Tag Archives: Alan Arkin

[Oscars 2013] – Predicting The Nominations

9 Jan

An actual Oscar statuette to be presented during the 79th Annual Academy Awards sits in a display case in Hollywood

I still have a few 2013 releases to catch up with, and I though I wanted to make my Oscar nominations predictions post having seen all of them, the nods are due early tomorrow morning so I’ll have to post them now.

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[Trailer] – The Incredible Burt Wonderstone

21 Dec

The Incredible Burt Wonderstone

We’ve seen movies about the old school of something going against the new school of something, but we haven’t seen that done all that much in the world of magic. Well, that’s what next year’s The Incredible Burt Wonderstone is going for, and there’s now a trailer for it, which you can watch below.

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[Review] – Stand Up Guys

19 Dec

Stand Up Guys

Title: Stand Up Guys
Year: 2012
Director: Fisher Stevens
Writer: Noah Haidle
Starring: Al Pacino, Christopher Walken, Alan Arkin, Julianna Margulies, Mark Margolis, Lucy Punch
MPAA Rating: R, language, sexual content, violence and brief drug use
Runtime: 94 min
IMDb Rating: 6.4
Rotten Tomatoes: 46%
Metacritic: 41

Right, so, as you may have gathered over the past few years, movies starring older actors tailored for their contemporaries have been doing some real solid business. From The Best Exotic Marigold Hotel to Red (both of which have sequels already in development) there seems to be a nice niche for movies starring older actors and targeted to older audiences. As a result we now have Stand Up Guys, a crime comedy starring a trio of acting greats that will be properly released early in 2013, so we’ll only know how this one does on the business side then, but that’s getting limited run now.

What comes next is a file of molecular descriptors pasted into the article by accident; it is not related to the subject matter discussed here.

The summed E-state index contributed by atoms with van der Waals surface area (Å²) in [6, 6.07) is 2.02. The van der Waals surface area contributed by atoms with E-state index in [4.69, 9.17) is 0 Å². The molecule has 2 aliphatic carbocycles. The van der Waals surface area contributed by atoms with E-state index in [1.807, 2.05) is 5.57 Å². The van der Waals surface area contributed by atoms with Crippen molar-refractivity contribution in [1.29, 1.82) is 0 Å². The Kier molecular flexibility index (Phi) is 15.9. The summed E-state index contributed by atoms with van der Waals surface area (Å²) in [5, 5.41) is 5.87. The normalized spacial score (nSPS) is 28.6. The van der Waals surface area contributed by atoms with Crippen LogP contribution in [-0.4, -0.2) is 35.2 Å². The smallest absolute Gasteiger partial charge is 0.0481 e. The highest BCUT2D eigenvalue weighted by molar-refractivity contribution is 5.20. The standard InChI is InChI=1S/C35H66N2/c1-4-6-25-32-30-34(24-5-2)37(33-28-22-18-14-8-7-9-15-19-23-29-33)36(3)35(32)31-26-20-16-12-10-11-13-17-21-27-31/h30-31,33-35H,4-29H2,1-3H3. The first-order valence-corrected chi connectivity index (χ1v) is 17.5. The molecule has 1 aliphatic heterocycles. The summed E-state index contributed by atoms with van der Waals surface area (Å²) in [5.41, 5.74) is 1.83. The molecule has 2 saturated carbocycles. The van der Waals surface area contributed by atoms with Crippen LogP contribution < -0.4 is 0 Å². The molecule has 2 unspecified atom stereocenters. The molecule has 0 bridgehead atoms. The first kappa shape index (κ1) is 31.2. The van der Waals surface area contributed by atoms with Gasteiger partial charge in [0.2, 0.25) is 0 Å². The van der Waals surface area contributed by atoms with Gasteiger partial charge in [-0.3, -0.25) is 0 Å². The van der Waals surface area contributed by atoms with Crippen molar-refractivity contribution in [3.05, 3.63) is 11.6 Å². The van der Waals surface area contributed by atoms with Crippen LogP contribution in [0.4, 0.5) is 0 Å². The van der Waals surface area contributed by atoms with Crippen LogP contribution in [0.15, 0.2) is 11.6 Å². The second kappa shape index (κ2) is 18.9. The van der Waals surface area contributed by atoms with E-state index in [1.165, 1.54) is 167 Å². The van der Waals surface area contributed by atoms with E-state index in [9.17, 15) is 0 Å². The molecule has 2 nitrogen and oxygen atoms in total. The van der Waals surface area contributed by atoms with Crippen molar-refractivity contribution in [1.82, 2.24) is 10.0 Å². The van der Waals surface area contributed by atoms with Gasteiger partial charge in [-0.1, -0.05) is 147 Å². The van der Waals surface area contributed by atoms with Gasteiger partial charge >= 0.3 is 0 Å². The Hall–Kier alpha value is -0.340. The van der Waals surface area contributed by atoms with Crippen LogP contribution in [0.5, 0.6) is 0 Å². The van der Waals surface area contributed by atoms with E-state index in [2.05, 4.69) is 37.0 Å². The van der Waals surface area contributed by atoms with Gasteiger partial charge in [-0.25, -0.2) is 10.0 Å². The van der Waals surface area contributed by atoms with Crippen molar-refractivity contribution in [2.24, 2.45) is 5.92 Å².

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[Review] – Argo

22 Oct

Title: Argo
Year: 2012
Director: Ben Affleck
Writer: Chris Terrio, based on the article by Joshuah Berman
Starring: Ben Affleck, Bryan Cranston, Alan Arkin, John Goodman, Clea DuVall, Kyle Chandler, Victor Garber, Tate Donovan, Michael Parks, Taylor Schilling, Chris Messina, Richard Kind, Titus Welliver, Kerry Bishé, Philip Baker Hall
MPAA Rating: R, language and some violent images
Runtime: 92 min
IMDb Rating: 8.4
Rotten Tomatoes: 95%
Metacritic: 86

In 2007 there was an article called ‘How the CIA Used a Fake Sci-Fi Flick to Rescue Americans from Tehran’ written by Joshuah Berman and published in Wired magazine. I say this first because, if you have or haven’t seen Argo, the masterful new film by Ben Affleck, please Google that article, it’s a fascinating read. So fascinating, in fact, that George Clooney and his business partner, Grant Heslov, were drawn to it and set it up as Mr. Affleck’s third directorial effort after Gone Baby Gone and The Town.

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[Trailer] – Argo

8 May

When Ben Affleck decided to start directing films people were quite doubtful about the prospect. After all, the stench of Gigli still surrounded the guy’s name. But then his directorial debut, Gone Baby Gone came out in 2007 and it was an absolutely brilliant film. Then The Town came out in 2010 and it only extended his streak (I gave it an A and ranked it as my 14th favorite film of that year). So, because of that, his follow-up, Argo, has always been one of my most anticipated films of 2012, I want him to go 3-for-3. And if the just released trailer for it, which you can watch after the cut, is any indication, we’re in for another winner from him.